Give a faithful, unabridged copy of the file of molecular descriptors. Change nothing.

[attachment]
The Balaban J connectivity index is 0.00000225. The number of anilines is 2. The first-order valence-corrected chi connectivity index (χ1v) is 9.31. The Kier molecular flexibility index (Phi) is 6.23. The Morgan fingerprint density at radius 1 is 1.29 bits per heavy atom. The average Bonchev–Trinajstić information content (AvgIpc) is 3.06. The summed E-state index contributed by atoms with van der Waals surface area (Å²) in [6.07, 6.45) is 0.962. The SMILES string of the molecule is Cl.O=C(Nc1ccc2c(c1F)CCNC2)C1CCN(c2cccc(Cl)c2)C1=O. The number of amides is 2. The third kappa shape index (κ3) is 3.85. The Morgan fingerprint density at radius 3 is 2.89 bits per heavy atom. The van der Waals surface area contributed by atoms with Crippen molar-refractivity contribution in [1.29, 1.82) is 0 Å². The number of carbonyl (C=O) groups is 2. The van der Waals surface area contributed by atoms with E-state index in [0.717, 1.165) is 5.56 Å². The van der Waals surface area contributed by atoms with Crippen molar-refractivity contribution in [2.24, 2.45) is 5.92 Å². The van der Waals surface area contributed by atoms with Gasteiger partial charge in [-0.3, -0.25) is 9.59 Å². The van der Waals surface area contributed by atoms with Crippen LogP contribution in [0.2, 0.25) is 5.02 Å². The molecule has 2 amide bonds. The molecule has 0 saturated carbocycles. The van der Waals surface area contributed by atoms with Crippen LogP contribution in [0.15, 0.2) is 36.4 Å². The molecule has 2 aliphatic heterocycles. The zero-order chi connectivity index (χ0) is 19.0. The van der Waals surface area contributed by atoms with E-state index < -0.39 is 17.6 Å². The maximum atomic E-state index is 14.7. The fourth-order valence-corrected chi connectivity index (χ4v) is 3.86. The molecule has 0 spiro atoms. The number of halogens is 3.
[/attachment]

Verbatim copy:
The Balaban J connectivity index is 0.00000225. The number of anilines is 2. The first-order valence-corrected chi connectivity index (χ1v) is 9.31. The Kier molecular flexibility index (Phi) is 6.23. The Morgan fingerprint density at radius 1 is 1.29 bits per heavy atom. The average Bonchev–Trinajstić information content (AvgIpc) is 3.06. The summed E-state index contributed by atoms with van der Waals surface area (Å²) in [6.07, 6.45) is 0.962. The SMILES string of the molecule is Cl.O=C(Nc1ccc2c(c1F)CCNC2)C1CCN(c2cccc(Cl)c2)C1=O. The number of amides is 2. The third kappa shape index (κ3) is 3.85. The Morgan fingerprint density at radius 3 is 2.89 bits per heavy atom. The van der Waals surface area contributed by atoms with Crippen molar-refractivity contribution in [1.29, 1.82) is 0 Å². The number of carbonyl (C=O) groups is 2. The van der Waals surface area contributed by atoms with E-state index in [0.717, 1.165) is 5.56 Å². The van der Waals surface area contributed by atoms with Crippen molar-refractivity contribution in [2.24, 2.45) is 5.92 Å². The van der Waals surface area contributed by atoms with Gasteiger partial charge in [-0.3, -0.25) is 9.59 Å². The van der Waals surface area contributed by atoms with Crippen LogP contribution in [0.2, 0.25) is 5.02 Å². The molecule has 2 amide bonds. The molecule has 0 saturated carbocycles. The van der Waals surface area contributed by atoms with Crippen LogP contribution in [0.15, 0.2) is 36.4 Å². The molecule has 2 aliphatic heterocycles. The zero-order chi connectivity index (χ0) is 19.0. The van der Waals surface area contributed by atoms with E-state index < -0.39 is 17.6 Å². The maximum atomic E-state index is 14.7. The fourth-order valence-corrected chi connectivity index (χ4v) is 3.86. The molecule has 0 spiro atoms. The number of halogens is 3.